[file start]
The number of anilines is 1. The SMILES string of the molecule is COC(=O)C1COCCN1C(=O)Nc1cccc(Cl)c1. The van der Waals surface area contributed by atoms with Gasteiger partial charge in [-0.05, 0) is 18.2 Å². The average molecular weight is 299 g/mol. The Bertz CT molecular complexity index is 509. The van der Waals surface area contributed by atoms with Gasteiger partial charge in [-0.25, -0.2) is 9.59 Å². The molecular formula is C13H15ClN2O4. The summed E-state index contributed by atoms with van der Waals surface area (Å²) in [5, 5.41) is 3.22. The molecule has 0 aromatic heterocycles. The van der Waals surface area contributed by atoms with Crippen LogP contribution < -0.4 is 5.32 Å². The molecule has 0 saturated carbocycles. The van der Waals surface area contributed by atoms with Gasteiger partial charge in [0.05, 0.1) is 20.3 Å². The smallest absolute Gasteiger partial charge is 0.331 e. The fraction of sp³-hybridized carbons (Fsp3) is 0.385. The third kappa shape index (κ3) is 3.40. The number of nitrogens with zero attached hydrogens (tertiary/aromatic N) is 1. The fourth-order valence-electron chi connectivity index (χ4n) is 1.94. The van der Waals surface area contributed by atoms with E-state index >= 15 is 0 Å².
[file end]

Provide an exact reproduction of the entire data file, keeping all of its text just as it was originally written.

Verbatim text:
The number of anilines is 1. The SMILES string of the molecule is COC(=O)C1COCCN1C(=O)Nc1cccc(Cl)c1. The van der Waals surface area contributed by atoms with Gasteiger partial charge in [-0.05, 0) is 18.2 Å². The average molecular weight is 299 g/mol. The Bertz CT molecular complexity index is 509. The van der Waals surface area contributed by atoms with Gasteiger partial charge in [-0.25, -0.2) is 9.59 Å². The molecular formula is C13H15ClN2O4. The summed E-state index contributed by atoms with van der Waals surface area (Å²) in [5, 5.41) is 3.22. The molecule has 0 aromatic heterocycles. The van der Waals surface area contributed by atoms with Crippen LogP contribution < -0.4 is 5.32 Å². The molecule has 0 saturated carbocycles. The van der Waals surface area contributed by atoms with Gasteiger partial charge in [0.05, 0.1) is 20.3 Å². The smallest absolute Gasteiger partial charge is 0.331 e. The fraction of sp³-hybridized carbons (Fsp3) is 0.385. The third kappa shape index (κ3) is 3.40. The number of nitrogens with zero attached hydrogens (tertiary/aromatic N) is 1. The fourth-order valence-electron chi connectivity index (χ4n) is 1.94. The van der Waals surface area contributed by atoms with E-state index >= 15 is 0 Å².